within the time limited for making the said report, the person or persons to whom it was granted, neglecting or refusing to deliver it up, shall forfeit fifty dollars for every twenty-four hours it shall be withheld afterwards, provided that where the goods, wares and merchandise, to be transported in manner aforesaid, shall be of less value than eight hundred dollars, the said oath and permit shall not be deemed necessary, nor shall the owner or consignee be obliged to make report to the collector of the district where the said goods, wares and merchandise shall arrive."
William Priestman, the plaintiff in error, filed a claim for the watches, setting forth
"that he had paid the duties upon them, and that he did not transport them from the District of Maryland, across the State of Delaware, into the District of Pennsylvania."
The attorney of the district having filed a general replication to the claim, a case was made for the opinion of the court, in which the material facts were stated, as follows:
"That the watches in question were of the value of $3,899. That they were imported into the District of Maryland, and the duties thereon paid or secured according to law. That they were afterwards carried by the claimant or his agent, from the District of Maryland across the State of Delaware to the State of Pennsylvania, to-wit, to the City of Philadelphia without any license or permit so to do, first had and obtained from the collector of the port of Baltimore, and that no notice was given to the collector of the port of Philadelphia. That the watches were publicly offered for sale, next door to the custom house, in the City of Philadelphia with a number of other articles; and were afterwards seized as forfeited. That the watches did not belong to the master, owner, or any mariner of the ship, or vessel, in which they were imported from beyond sea into Baltimore; nor was the claimant captain, owner, or mariner, of the packet boat, in which they were brought from Baltimore to Frenchtown, or from Newcastle to Philadelphia."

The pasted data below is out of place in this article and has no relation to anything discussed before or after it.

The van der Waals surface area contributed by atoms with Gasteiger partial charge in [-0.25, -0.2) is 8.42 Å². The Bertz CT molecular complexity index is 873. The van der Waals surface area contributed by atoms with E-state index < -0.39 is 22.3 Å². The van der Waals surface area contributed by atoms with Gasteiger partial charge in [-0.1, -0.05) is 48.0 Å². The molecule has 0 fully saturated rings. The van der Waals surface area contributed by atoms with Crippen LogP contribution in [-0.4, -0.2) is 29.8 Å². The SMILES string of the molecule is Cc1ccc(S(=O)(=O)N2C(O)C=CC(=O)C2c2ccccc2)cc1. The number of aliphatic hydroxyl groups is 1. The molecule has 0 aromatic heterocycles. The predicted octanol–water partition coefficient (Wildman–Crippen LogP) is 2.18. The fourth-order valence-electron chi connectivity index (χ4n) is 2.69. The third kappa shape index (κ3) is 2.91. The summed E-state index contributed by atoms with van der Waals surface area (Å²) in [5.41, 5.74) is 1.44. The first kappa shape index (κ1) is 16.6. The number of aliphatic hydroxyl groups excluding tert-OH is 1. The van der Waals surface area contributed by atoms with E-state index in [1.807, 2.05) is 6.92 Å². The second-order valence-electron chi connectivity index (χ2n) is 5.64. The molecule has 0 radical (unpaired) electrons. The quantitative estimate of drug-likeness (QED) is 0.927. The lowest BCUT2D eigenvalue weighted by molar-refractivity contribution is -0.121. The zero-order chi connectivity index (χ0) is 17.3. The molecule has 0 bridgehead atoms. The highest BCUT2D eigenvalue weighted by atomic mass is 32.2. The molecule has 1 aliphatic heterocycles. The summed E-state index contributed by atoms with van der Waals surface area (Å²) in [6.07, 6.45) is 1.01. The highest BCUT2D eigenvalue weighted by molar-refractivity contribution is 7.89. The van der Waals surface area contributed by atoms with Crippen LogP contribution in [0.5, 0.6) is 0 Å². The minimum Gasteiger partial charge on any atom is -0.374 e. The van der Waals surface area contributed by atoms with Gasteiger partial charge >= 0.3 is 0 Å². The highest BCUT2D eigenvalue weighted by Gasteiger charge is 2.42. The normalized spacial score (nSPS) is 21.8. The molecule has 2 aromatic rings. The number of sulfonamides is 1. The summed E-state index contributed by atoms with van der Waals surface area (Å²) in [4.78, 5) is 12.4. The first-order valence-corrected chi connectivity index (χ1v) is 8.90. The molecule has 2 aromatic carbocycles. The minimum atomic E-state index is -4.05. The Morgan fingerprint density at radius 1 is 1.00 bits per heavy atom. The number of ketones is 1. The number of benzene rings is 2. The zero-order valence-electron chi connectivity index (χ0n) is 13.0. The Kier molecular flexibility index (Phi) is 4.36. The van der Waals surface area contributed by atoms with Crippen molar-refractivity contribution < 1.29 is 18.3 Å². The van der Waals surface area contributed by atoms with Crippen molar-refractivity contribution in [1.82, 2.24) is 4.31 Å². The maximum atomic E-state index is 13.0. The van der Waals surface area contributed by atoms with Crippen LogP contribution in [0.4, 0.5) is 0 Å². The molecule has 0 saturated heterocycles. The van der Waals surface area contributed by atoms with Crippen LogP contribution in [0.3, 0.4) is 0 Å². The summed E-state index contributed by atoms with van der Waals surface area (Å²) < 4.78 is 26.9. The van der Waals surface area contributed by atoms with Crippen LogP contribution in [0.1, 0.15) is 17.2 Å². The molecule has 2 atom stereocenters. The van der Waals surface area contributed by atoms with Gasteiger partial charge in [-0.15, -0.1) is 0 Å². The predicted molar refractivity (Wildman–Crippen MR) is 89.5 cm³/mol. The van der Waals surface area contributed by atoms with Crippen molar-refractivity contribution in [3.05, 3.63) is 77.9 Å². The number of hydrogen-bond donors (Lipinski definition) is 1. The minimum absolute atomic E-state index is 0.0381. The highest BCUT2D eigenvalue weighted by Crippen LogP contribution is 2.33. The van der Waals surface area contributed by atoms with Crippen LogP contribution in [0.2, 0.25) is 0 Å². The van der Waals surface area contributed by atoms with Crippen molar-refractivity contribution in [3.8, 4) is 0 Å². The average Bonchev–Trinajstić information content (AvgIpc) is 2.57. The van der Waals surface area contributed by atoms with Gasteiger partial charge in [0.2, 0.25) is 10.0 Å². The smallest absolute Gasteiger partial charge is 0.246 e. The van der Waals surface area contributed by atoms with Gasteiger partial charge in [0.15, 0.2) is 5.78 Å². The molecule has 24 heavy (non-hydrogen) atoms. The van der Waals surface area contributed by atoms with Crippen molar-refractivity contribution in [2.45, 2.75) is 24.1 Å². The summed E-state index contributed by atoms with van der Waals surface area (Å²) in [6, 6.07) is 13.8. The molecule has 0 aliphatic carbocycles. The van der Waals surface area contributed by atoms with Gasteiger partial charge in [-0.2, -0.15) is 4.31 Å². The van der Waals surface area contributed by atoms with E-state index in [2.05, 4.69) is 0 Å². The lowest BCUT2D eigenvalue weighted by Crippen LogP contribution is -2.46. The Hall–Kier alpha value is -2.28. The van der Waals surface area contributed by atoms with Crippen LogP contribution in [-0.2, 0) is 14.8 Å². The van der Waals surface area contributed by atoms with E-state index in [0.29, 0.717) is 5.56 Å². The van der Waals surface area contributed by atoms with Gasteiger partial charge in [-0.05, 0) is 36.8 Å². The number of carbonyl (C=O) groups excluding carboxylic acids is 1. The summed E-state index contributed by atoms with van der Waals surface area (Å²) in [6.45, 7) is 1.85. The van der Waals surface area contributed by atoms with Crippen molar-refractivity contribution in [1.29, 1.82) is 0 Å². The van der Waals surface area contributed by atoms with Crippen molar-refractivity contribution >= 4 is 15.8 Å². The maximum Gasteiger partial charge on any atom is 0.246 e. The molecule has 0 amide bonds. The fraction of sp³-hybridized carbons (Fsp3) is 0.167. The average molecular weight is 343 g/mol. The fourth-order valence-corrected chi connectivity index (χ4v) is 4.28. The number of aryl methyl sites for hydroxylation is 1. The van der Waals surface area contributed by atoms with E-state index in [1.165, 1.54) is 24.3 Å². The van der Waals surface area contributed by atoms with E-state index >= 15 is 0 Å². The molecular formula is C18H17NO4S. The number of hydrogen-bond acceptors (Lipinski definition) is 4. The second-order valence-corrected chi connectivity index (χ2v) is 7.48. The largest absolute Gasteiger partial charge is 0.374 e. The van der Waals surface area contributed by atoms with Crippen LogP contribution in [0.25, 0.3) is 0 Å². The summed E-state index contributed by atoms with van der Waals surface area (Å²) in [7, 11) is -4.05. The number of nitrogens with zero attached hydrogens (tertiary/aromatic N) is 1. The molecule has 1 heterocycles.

The case was argued before the district judge in December 1798, and a decree of condemnation pronounced, which was affirmed upon a writ of error to the circuit court, in April term, 1800, and thereupon the cause was removed into this Court.
On 15 August, the judges briefly delivered their opinions seriatim, concurring in the following result.
By the Court:
The case stated comes clearly within the 19th section of the act of Congress for enrolling and licensing vessels to be employed in the coasting trade and fisheries. The provisions of the section are salutary, and were made to guard against frauds upon the revenue in the transportation of goods of foreign growth or manufacture across the several states. Public policy, national purposes, and the regular operations of government require that the revenue system should be faithfully observed and strictly executed. It is obvious that the claimant is an offender within the purview of the 19th section. To purge the offense, he relies upon the 33d section of the same act. But it is too plain for argument that this section cannot, by any fair and rational construction, be made to refer to the 19th section. It is inapplicable, because the objects are entirely different.